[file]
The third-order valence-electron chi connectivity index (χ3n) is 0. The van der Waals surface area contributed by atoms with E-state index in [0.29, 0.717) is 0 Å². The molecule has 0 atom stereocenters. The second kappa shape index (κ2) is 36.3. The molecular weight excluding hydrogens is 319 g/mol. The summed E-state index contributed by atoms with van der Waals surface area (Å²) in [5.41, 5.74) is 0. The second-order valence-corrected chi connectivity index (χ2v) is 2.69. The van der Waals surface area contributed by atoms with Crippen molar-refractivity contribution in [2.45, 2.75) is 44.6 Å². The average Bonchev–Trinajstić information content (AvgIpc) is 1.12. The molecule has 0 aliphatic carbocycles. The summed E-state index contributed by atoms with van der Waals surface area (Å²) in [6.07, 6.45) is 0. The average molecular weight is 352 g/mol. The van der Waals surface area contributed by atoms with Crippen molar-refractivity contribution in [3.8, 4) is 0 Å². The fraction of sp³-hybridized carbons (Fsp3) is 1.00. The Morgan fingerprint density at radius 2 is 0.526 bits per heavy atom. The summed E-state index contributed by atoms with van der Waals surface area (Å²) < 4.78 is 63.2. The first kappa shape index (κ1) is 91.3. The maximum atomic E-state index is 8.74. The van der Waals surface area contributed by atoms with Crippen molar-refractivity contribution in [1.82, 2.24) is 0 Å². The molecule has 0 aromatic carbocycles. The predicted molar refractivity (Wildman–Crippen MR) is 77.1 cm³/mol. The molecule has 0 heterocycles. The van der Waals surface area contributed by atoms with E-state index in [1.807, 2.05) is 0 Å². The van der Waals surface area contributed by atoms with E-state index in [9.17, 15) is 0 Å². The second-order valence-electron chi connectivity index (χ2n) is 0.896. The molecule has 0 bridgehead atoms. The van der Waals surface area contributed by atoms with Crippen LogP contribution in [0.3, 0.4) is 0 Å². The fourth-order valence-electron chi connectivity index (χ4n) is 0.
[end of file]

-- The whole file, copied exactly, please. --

The third-order valence-electron chi connectivity index (χ3n) is 0. The van der Waals surface area contributed by atoms with E-state index in [0.29, 0.717) is 0 Å². The molecule has 0 atom stereocenters. The second kappa shape index (κ2) is 36.3. The molecular weight excluding hydrogens is 319 g/mol. The summed E-state index contributed by atoms with van der Waals surface area (Å²) in [5.41, 5.74) is 0. The second-order valence-corrected chi connectivity index (χ2v) is 2.69. The van der Waals surface area contributed by atoms with Crippen molar-refractivity contribution in [2.45, 2.75) is 44.6 Å². The average Bonchev–Trinajstić information content (AvgIpc) is 1.12. The molecule has 0 aliphatic carbocycles. The summed E-state index contributed by atoms with van der Waals surface area (Å²) in [6.07, 6.45) is 0. The average molecular weight is 352 g/mol. The van der Waals surface area contributed by atoms with Crippen molar-refractivity contribution in [3.8, 4) is 0 Å². The fraction of sp³-hybridized carbons (Fsp3) is 1.00. The Morgan fingerprint density at radius 2 is 0.526 bits per heavy atom. The summed E-state index contributed by atoms with van der Waals surface area (Å²) < 4.78 is 63.2. The first kappa shape index (κ1) is 91.3. The maximum atomic E-state index is 8.74. The van der Waals surface area contributed by atoms with Crippen molar-refractivity contribution in [1.82, 2.24) is 0 Å². The molecule has 0 aromatic carbocycles. The predicted molar refractivity (Wildman–Crippen MR) is 77.1 cm³/mol. The molecule has 0 heterocycles. The van der Waals surface area contributed by atoms with E-state index in [1.807, 2.05) is 0 Å². The van der Waals surface area contributed by atoms with E-state index in [9.17, 15) is 0 Å². The second-order valence-electron chi connectivity index (χ2n) is 0.896. The molecule has 0 bridgehead atoms. The van der Waals surface area contributed by atoms with Crippen LogP contribution in [0.3, 0.4) is 0 Å². The fourth-order valence-electron chi connectivity index (χ4n) is 0.